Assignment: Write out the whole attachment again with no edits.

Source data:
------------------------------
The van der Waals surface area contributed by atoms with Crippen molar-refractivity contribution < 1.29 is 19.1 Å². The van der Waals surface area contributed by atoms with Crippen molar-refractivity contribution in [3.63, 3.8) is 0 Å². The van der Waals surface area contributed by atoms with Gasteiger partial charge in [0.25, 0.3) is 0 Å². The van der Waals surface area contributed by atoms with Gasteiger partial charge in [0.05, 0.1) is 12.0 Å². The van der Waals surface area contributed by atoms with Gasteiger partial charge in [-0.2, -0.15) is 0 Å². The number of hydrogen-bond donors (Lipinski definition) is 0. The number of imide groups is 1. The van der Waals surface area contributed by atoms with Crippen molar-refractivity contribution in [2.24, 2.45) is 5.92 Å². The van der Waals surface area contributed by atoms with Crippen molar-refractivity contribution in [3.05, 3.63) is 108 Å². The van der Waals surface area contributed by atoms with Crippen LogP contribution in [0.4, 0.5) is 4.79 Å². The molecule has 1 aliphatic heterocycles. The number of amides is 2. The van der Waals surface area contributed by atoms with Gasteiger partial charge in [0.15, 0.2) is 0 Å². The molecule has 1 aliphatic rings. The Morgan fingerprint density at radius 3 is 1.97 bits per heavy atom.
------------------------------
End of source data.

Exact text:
The van der Waals surface area contributed by atoms with Crippen molar-refractivity contribution < 1.29 is 19.1 Å². The van der Waals surface area contributed by atoms with Crippen molar-refractivity contribution in [3.63, 3.8) is 0 Å². The van der Waals surface area contributed by atoms with Gasteiger partial charge in [0.25, 0.3) is 0 Å². The van der Waals surface area contributed by atoms with Gasteiger partial charge in [0.05, 0.1) is 12.0 Å². The van der Waals surface area contributed by atoms with Gasteiger partial charge in [-0.2, -0.15) is 0 Å². The number of hydrogen-bond donors (Lipinski definition) is 0. The number of imide groups is 1. The van der Waals surface area contributed by atoms with Crippen molar-refractivity contribution in [2.24, 2.45) is 5.92 Å². The van der Waals surface area contributed by atoms with Crippen molar-refractivity contribution in [3.05, 3.63) is 108 Å². The van der Waals surface area contributed by atoms with Crippen LogP contribution in [0.4, 0.5) is 4.79 Å². The molecule has 1 aliphatic heterocycles. The number of amides is 2. The van der Waals surface area contributed by atoms with Gasteiger partial charge in [0.15, 0.2) is 0 Å². The molecule has 1 aliphatic rings. The Morgan fingerprint density at radius 3 is 1.97 bits per heavy atom.